Industry Execs Tackle IT Challenges at OPTECH
Multifamily leaders weighed in on new technologies and cyber risks at NMHC’s 2020 OPTECH Virtual Conference.
Cybersecurity challenges and a disciplined approach to technology adoption were the focus of conversation for a group of apartment executives on day one of the National Multifamily Housing Council’s 2020 OPTECH Virtual Conference.
The executives from Lincoln Property Co., KETTLER, and GID Investment Advisers LLC discussed the results of a new apartment industry technology survey at a session moderated by Kevin Thompson, senior director at multifamily consulting firm One11 Advisors. The survey, released by NMHC and One11 Advisors, canvased 46 technology leaders at apartment firms that own or manage a total of nearly 1.4 million units.
Most multifamily firms outsource information technology (IT) functions like managed infrastructure, security monitoring and help desk support, including 60 percent of smaller companies and 86 percent of the largest companies that responded to the survey. Smaller companies were defined as those with 100 to 10,000 units, while the largest companies had more than 60,000 units.
“Outsourcing does give us that capability to be nimble on the things that are our core competence, that are really critical and that we need to drive, and not on the things that we really can outsource,” noted Cindy Fisher, president of KETTLER, during the session.
Functions like infrastructure are not part of the multifamily investor and developer model, she added. “We’re not a technology shop.”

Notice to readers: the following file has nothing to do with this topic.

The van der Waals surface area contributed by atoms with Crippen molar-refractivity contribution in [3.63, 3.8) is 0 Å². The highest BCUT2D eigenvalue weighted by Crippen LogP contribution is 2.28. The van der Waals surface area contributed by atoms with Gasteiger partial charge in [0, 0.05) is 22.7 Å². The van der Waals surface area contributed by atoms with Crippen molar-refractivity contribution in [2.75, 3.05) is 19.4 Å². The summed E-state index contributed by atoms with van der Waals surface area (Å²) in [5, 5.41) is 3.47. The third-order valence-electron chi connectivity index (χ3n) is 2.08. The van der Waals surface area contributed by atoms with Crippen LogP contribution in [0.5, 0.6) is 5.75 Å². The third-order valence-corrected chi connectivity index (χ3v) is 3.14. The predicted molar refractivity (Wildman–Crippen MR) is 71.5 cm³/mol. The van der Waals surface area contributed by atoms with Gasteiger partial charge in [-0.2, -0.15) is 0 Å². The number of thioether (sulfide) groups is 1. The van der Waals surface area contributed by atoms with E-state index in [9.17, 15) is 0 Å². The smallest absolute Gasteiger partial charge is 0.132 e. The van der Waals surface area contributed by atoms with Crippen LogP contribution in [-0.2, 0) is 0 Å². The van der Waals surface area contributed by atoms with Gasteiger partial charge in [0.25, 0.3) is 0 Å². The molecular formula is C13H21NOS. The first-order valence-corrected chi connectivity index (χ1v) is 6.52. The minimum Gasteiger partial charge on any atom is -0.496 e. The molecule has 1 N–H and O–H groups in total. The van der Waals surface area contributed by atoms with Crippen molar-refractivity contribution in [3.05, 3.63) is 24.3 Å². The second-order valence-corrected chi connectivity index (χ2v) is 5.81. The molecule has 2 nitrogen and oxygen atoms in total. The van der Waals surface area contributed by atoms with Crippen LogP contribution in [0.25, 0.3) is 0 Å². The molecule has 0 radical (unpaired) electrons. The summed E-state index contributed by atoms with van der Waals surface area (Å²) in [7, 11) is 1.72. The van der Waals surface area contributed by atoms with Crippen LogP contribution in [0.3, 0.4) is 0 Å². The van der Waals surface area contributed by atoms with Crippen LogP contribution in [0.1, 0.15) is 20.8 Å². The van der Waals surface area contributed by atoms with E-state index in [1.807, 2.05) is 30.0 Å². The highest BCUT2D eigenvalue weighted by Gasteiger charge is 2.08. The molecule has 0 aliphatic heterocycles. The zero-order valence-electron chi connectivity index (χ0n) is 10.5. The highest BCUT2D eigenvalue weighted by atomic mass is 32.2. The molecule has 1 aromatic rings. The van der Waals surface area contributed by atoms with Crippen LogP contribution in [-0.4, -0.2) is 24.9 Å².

Margette Hepfner, COO for Lincoln Property Co.’s residential management division, said that the “busywork” should be outsourced “so that our teams internally can be focused on integrating all the different technology platforms to make our teams more successful.”
According to the survey, the head of IT—whether defined as the CIO, the Senior Vice President of IT, or another title—reported directly to the CFO at 33 percent of the companies, to the CEO at 23 percent and to the COO at 21 percent.
Fisher observed that the prominence of the CFO role probably relates to the fact that many of the technology systems that multifamily companies rely on sprang from accounting functions. “I think that was a natural progression where the CFOs probably got involved in the technology a lot sooner than in some of the operating areas.”
“Technology is shifting very rapidly, as we all know, to the front end,” she said. “So it isn’t all about middle- and back-office anymore. You’re seeing that COO role coming into play because technology and process cannot be separated.”
Cybersecurity has taken on even more importance following the sudden shift to remote work during the pandemic.
“We’ve seen an exponential rise in the fishing attacks and ransomware attacks,” noted Fisher, whose company decided to reassess its cybersecurity strategy and double down and testing and training. “There are constantly new tools and techniques to fight this battle. You can’t bury your head in the sand and think, I’ve got this all in place, I’m done. There is not a done part.”
In addition to fishing, multifamily operators face reputational risks from the huge amount of information they collect on residents and prospects, according to Shawn Mahoney, senior vice president, CIO & CTO of GID, which operates the Windsor Communities brand.
Depending on its closing ratio, renewal rate and data retention policy, a company with a 10,000-unit portfolio may have information on more people than the population of a medium-sized U.S. city, he noted.
Most companies in the survey said they have internal staff designed to manage cybersecurity, including all of the largest companies and 57 percent of the smaller companies, but only 37 percent of medium-sized firms, defined as those with 10,000 to 25,000 units.
“We have the same challenges as other industries, but we generally have less people and less money to solve them,” said Mahoney. Adding to the complexity, he added that the multifamily industry encompasses both a consumer product and a real estate asset class.
“Eighty percent of what we do is really sell consumer products,” he said.